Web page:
Especially if your semester hasn’t started yet, it probably seems a bit early to think about grading. But spending a little time now setting up the broad parameters of your papers or projects can pay off dramatically during the semester, when you’re too busy and tired to think straight.
I like to use rubrics when grading. A rubric is a checklist or a template that you can use to quickly indicate strengths and weaknesses of a paper. Here’s one that I use to grade a very focused close reading assignment that I call an “explication paper” (rubric; description of the assignment).
Rubrics can make grading faster: tick off boxes on the table or checklist, write out a quick terminal comment, and you’re done. They also can help safeguard you against overcommenting. Many rubrics come with points associated with various levels of achievement, so that assigning a grade is simply a matter of adding up the totals. (You’ll note that mine doesn’t do that: I ended up spending too much time fiddling with the points to make ‘em agree with my internal sense of what the paper had achieved. I’ll also admit that I provide preposterous amounts of feedback. Too much for many students, but, funnily enough, the exact amount I got from the three or four professors who influenced me the most.)
But the real advantages of rubrics are twofold:
- They can make grading seem less subjective. A rubric articulates standards of performance, and then it’s just a matter of comparing the rubric against the paper. I can train a class to grade with my rubric with just a few sample papers. If you do that before returning papers–and preferably before collecting them!–you get buy-in to your grading scheme.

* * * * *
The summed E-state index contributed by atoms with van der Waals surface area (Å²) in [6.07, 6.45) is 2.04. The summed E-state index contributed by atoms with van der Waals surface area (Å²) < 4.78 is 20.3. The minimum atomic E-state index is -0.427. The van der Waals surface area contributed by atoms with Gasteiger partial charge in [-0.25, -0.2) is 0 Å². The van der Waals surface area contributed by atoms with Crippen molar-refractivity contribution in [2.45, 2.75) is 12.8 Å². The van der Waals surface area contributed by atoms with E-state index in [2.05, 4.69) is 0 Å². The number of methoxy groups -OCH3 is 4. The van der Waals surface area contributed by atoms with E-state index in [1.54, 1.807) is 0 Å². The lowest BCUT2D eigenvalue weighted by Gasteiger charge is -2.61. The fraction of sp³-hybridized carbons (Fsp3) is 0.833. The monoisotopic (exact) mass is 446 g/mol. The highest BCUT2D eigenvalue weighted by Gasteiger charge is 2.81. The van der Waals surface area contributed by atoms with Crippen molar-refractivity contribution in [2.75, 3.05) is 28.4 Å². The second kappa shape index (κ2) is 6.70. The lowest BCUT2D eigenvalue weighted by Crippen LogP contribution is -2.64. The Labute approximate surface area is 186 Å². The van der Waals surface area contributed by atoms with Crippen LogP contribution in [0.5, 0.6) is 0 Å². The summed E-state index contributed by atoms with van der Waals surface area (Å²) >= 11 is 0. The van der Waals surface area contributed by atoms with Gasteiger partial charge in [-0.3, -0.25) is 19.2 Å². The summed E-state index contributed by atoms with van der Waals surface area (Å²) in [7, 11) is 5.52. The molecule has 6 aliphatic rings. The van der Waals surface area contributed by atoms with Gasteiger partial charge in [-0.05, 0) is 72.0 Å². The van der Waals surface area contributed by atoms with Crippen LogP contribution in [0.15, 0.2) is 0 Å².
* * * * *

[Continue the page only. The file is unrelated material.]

- They also make explicit the relationship between the assignment and the learning outcomes for the course. If you’ve articulated what you want students to learn for the course, then you can explain more precisely what the assignment is measuring. At that point, writing a rubric is simply a matter of turning those outcomes into different performance standards (usually on a 3- or 5-point scale). All students know that professors want different things in writing assignments; this method helps make that seem less arbitrary.
For these points to achieve best pedagogical effect, it’s best to publicize the rubric before the assignment is due. Put it online, or even photocopy it on the back of your assignment writeup. If you can start thinking now about what you want each assignment to do, you can start roughing out a draft of a rubric that will be genuinely useful.
All of which is just to say that the economizing effect of rubrics is real, but by being upfront about your grading methods, you can also reinforce the pedagogical design of your course, and legitimize the (very hard, and surprisingly thankless) work of grading.
Do you use a rubric? What works (or, alternatively, why not)?